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Engaging in Ministry with the Poor

poor

Christ calls us to be in ministry with the poor and marginalized. Our emphasis is on “with” – standing with those who are regarded as “the least of these,” listening to them, understanding their needs and aspirations, and working with them to achieve their goals. It also means addressing the causes of poverty and responding in ways that lift up individuals and communities. United Methodists believe that  working side by side with those striving to improve their situation is more efficient in the long term than top-down charity.

Most of the local churches in the Nordic and Baltic countries are involved in some kind of diaconal ministry in their community. Soup kitchens, food banks, after school programmes, ministry with homeless and marginalized people, support in relation to social services, community enhancement programmes and much more. Churches are helping people with addictions and working with people recovering from addictions. Churches work with at-risk children. Churches reach out to the migrant communities, offer language and culture classes, offer hospitality and create networks.

Furthermore, we engage in ministry with poor communities in Zimbabwe, Mozambique, Angola, DR Congo, Liberia, Sierra Leone, Tanzania, Kenya, India, Russia and Cambodia. The mission boards in the Nordic and Baltic countries engage in projects like building and equipping schools, facilities for teachers, bridges, power supply, storage houses, cassava mills, farming and microfinance.

Inspired by our Social Principles, an important part of ministry with the poor is engaging in advocacy work making the voice of the church known on political issues like national development aid, laws on migration, war, equal rights for all people and the environment.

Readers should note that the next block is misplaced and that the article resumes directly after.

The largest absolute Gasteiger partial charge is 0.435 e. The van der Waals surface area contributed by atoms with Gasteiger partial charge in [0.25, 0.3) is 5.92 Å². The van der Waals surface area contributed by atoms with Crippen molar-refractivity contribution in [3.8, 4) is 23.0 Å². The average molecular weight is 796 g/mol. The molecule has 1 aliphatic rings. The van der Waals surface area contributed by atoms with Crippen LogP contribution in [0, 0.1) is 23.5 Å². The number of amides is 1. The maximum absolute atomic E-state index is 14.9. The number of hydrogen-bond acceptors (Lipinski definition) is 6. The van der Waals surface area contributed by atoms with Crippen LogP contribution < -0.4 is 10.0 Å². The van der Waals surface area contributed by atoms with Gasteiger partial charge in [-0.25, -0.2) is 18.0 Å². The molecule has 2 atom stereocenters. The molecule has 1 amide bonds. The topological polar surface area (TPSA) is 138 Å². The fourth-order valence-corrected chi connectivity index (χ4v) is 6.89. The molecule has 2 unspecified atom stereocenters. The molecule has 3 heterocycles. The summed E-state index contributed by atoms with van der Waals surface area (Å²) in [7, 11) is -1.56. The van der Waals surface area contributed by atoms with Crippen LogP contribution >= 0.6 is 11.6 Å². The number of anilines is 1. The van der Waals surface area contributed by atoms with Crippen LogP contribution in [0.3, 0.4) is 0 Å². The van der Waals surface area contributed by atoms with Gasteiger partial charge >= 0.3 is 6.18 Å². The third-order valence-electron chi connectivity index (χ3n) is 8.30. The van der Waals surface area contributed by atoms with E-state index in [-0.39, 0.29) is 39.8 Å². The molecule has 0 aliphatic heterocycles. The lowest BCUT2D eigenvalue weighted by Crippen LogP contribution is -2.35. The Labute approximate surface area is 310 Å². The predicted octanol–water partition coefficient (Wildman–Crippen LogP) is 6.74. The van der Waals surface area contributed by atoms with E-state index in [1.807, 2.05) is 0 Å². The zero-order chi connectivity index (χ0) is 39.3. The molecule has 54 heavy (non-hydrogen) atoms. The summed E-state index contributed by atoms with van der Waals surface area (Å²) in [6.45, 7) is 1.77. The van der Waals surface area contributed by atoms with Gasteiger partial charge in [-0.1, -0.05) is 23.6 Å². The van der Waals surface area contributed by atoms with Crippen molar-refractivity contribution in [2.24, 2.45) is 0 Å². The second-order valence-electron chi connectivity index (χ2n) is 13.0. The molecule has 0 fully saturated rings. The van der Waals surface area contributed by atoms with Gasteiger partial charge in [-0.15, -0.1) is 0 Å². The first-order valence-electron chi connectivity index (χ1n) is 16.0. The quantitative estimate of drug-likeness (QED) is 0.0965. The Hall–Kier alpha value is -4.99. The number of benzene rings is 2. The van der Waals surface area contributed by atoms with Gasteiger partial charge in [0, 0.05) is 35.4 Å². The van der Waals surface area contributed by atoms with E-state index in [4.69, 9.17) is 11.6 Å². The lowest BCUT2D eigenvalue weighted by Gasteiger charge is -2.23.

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ABOUT US

mapThe Nordic and Baltic episcopal area covers 7 countries Denmark,Sweden, Norway, Finland, Estonia, Latvia and Lithuania. We speak 9 official languages and use English as a common language.

Bishop Christian Alsted gives oversight to pastors, deacons, local churches, schools, hospitals, seminaries and diaconal institutions in the area.

Bishop emblemUnited Methodists hold to the historic doctrines of the Christian faith. We value the intellect and modern science, at the same time we see the Bible as the authoritative guide for faith and practice. Methodists recognize that the world is not always black and white. We are willing to ask questions and to wrestle with difficult issues, and we do so with grace and compassion.

Methodists emphasize personal faith, lived out in concrete ways in the world. We value well-informed and passionate preaching, worship that is lively, and small groups where people can grow in faith.

World News

Zimbabwe’s Chapanduka Secondary School faces water crisis, malfunctioning solar system, poor academic scores and poverty in the community.
Dennis Valstad was a quiet, dedicated Ripon Immanuel United Methodist Church volunteer who arranged one more good deed six weeks after his death.
The two most recent recipients of the World Methodist Peace Award have very different backgrounds but share a commitment to peacemaking.
United Methodist Women in Sierra Leone roll out unusual microfinance program and entrepreneurship training for women.
The Rev. Cain Hope Felder, a longtime professor at Howard University and groundbreaking scholar on race in the Bible, has died.

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E-mail: office(at)umc-ne.org

Copyrights: United Methodist Church, Nordic & Baltic Area 2019
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